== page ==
Knowledge, Institutions and Evolution in Economics
By Brian Loasby
Published May 23rd 2002 by Routledge – 192 pages
Series: The Graz Schumpeter Lectures
Winner of the Schumpeter Prize, 2000 and Winner of the Smith Prize in Austrian Economics, 2000, this book explores how the limitations of human knowledge create both opportunities and problems in the modern economy. The growing field of evolutionary economics has developed as a result of the traditional failure of the discipline to explain certain phenomena that impact greatly on the economy. These are:
*Evolution - the impact on the economy of natural change over time
*Institutions - the impact on the economy of government and/or company policy, rules and regulations
*Knowledge - the impact on the economy that is felt when new information becomes available
Knowledge, Institutions and Evolution in Economics is a punchy overview of these topics and one that has become regarded as something of a modern classic that no serious social sciences academic or student should be without.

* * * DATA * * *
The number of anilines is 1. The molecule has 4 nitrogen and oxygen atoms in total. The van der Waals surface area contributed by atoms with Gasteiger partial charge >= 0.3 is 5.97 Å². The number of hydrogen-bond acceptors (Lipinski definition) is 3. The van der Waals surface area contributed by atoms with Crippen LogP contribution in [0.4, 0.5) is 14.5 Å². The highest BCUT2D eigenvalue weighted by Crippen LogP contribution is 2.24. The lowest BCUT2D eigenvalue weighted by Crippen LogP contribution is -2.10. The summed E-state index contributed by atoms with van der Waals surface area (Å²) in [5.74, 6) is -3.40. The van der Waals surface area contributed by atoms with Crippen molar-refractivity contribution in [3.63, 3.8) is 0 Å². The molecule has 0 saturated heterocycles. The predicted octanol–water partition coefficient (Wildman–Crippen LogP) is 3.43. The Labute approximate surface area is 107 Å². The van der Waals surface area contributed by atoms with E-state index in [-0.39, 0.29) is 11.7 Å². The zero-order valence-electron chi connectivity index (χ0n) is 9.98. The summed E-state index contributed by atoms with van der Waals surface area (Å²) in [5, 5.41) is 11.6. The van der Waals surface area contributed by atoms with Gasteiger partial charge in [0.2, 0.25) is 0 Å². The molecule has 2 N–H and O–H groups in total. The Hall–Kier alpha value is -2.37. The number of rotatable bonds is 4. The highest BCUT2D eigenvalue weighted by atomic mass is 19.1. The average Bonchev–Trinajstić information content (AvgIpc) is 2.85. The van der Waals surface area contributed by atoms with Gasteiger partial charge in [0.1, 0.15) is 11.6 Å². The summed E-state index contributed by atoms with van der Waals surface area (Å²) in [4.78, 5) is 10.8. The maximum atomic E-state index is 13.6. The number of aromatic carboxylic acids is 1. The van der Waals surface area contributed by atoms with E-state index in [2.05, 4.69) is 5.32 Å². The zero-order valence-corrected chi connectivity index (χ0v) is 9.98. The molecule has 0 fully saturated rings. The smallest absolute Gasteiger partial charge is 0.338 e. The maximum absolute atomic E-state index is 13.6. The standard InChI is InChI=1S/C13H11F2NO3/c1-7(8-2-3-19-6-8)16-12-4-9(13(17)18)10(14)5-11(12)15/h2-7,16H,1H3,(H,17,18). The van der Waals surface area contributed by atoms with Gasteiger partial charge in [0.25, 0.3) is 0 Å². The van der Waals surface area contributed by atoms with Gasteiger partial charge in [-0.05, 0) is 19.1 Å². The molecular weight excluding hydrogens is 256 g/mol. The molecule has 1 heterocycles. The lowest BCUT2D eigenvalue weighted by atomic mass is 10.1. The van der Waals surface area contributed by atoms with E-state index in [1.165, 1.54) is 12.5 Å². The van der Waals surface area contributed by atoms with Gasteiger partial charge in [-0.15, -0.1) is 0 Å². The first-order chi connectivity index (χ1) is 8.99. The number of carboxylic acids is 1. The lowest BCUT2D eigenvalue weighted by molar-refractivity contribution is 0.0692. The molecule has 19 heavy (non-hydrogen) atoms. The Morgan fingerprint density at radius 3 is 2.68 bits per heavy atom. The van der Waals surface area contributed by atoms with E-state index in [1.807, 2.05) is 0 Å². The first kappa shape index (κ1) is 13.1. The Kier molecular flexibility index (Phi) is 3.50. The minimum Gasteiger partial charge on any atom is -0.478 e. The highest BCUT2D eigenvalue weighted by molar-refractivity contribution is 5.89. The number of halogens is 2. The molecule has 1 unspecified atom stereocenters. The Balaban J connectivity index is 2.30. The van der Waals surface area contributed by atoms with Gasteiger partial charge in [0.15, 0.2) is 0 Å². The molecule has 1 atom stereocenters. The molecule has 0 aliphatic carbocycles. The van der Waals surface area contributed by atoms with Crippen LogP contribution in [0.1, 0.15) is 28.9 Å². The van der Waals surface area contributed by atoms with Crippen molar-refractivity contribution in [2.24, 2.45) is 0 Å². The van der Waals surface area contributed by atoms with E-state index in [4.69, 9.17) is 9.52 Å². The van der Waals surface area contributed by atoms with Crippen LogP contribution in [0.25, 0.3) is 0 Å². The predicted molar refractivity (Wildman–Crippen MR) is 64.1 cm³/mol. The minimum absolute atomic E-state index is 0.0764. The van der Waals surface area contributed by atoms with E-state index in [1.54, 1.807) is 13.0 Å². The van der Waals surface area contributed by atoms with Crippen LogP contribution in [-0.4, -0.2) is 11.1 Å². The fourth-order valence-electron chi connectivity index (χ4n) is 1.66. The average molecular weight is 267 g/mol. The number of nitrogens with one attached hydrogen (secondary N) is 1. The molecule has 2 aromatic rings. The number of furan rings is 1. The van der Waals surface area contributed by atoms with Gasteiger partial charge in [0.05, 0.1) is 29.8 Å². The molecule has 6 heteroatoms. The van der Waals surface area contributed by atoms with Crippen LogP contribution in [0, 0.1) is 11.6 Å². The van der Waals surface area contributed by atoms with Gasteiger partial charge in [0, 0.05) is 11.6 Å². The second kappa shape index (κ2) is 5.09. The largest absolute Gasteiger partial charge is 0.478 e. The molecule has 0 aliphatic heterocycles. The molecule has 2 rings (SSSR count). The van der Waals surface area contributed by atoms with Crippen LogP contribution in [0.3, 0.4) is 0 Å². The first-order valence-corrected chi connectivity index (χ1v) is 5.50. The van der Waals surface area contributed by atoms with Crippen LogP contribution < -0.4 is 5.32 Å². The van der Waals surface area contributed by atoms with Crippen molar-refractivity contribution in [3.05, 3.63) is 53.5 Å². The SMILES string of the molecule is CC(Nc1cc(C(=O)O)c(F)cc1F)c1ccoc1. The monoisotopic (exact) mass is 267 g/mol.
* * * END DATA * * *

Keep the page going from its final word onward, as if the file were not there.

'…well balanced account of the individual foundations of economic evolution.' - U. Cantner, Journal of Economics Vol. 72, No. 1, 2000
Foreword Preface Acknowledgements 1. The Problem of Knowledge 2. Selection and Evolution 3. Cognition and Institutions 4. Capabilities 5. Transactions and Governance 6. Economics Organisation 7. Understanding Markets
8. The division of Labour and the Growth of Knowledge Bibliography Index
Brian Loasby has held positions in Aberdeen, Birmingham, Bristol and Stirling, where he is currently Honorary Professor.